A Voyage to New Holland eBook

This eBook from the Gutenberg Project consists of approximately 120 pages of information about A Voyage to New Holland.

Beside this port of Bahia de todos los Santos there are 2 more principal ports on Brazil where European ships trade, namely Pernambuco and Rio de Janeiro; and I was told that there go as many ships to each of these places as to Bahia, and 2 men-of-war to each place for their convoys.  Of the other ports in this country none is of greater note than that of St. Paul’s where they gather much gold; but the inhabitants are said to be a sort of banditti, or loose people that live under no government:  but their gold brings them all sorts of commodities that they need, as clothes, arms, ammunition, etc.  The town is said to be large and strong.

CHAPTER 3.

Two oceans and new Holland.

The author’s stay and business at BahiaOf the winds, and seasons of the year there.

My stay here at Bahia was about a month; during which time the viceroy of Goa came hither from thence in a great ship, said to be richly laden with all sorts of India goods; but she did not break bulk here, being bound home for Lisbon; only the viceroy intended to refresh his men (of whom he had lost many, and most of the rest were very sickly, having been 4 months in their voyage hither) and so to take in water, and depart for Europe in company with the other Portuguese ships thither bound; who had orders to be ready to sail by the twentieth of May.  He desired me to carry a letter for him, directed to his successor the new viceroy of Goa; which I did, sending it thither afterwards by Captain Hammond, whom I found near the Cape of Good Hope.  The refreshing my men and taking in water was the main also of my business here; beside the having the better opportunity to compose the disorders among my crew:  which, as I have before related, were grown to so great a height that they could not without great difficulty be appeased:  however, finding opportunity during my stay in this place to allay in some measure the ferment that had been raised among my men, I now set myself to provide for the carrying on of my voyage with more heart than before, and put all hands to work, in order to it, as fast as the backwardness of my men would permit; who showed continually their unwillingness to proceed farther.  Besides, their heads were generally filled with strange notions of southerly winds that were now setting in (and there had been already some flurries of them) which, as they surmised, would hinder any farther attempts of going on to the southward so long as they should last.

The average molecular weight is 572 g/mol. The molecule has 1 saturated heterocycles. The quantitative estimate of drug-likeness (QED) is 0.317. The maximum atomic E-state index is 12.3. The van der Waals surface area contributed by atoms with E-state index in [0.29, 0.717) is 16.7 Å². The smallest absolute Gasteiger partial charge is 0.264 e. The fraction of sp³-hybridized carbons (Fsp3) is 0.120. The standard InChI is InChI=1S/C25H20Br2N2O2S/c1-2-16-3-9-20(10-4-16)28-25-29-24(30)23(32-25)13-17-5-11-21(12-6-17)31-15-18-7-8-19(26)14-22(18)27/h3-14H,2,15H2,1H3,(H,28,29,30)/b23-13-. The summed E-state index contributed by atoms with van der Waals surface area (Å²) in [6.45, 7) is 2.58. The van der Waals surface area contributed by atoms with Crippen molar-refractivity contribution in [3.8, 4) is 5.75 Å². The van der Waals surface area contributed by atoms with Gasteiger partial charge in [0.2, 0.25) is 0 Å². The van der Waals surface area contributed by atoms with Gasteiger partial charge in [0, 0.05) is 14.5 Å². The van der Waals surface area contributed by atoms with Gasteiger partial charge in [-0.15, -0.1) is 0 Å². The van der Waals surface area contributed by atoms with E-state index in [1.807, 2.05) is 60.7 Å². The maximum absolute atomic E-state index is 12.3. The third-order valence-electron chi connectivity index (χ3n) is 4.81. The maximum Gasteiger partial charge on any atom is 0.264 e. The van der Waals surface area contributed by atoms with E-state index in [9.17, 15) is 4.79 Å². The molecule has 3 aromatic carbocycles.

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A Voyage to New Holland from Project Gutenberg. Public domain.
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